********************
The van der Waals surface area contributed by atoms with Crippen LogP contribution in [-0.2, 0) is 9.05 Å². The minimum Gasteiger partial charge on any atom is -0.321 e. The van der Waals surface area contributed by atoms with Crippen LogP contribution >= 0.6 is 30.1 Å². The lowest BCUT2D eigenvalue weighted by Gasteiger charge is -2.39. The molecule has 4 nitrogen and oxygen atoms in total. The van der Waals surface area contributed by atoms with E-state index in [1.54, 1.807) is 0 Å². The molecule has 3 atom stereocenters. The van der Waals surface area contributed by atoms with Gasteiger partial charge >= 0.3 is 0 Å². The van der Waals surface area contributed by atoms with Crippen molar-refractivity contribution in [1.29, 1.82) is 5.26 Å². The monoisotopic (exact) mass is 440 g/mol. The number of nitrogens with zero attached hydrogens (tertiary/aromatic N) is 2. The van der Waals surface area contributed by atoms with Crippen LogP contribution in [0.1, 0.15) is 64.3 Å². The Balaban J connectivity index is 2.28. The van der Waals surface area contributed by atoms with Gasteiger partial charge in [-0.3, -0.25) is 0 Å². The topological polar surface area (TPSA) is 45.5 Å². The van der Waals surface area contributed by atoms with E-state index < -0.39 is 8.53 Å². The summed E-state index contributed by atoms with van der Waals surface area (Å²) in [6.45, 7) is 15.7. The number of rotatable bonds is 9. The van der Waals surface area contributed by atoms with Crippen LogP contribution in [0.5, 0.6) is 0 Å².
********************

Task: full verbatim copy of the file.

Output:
The van der Waals surface area contributed by atoms with Crippen LogP contribution in [-0.2, 0) is 9.05 Å². The minimum Gasteiger partial charge on any atom is -0.321 e. The van der Waals surface area contributed by atoms with Crippen LogP contribution >= 0.6 is 30.1 Å². The lowest BCUT2D eigenvalue weighted by Gasteiger charge is -2.39. The molecule has 4 nitrogen and oxygen atoms in total. The van der Waals surface area contributed by atoms with E-state index in [1.54, 1.807) is 0 Å². The molecule has 3 atom stereocenters. The van der Waals surface area contributed by atoms with Gasteiger partial charge >= 0.3 is 0 Å². The van der Waals surface area contributed by atoms with Crippen molar-refractivity contribution in [1.29, 1.82) is 5.26 Å². The monoisotopic (exact) mass is 440 g/mol. The number of nitrogens with zero attached hydrogens (tertiary/aromatic N) is 2. The van der Waals surface area contributed by atoms with Crippen LogP contribution in [0.1, 0.15) is 64.3 Å². The Balaban J connectivity index is 2.28. The van der Waals surface area contributed by atoms with Gasteiger partial charge in [-0.3, -0.25) is 0 Å². The topological polar surface area (TPSA) is 45.5 Å². The van der Waals surface area contributed by atoms with E-state index < -0.39 is 8.53 Å². The summed E-state index contributed by atoms with van der Waals surface area (Å²) in [6.45, 7) is 15.7. The number of rotatable bonds is 9. The van der Waals surface area contributed by atoms with Crippen LogP contribution in [0.5, 0.6) is 0 Å².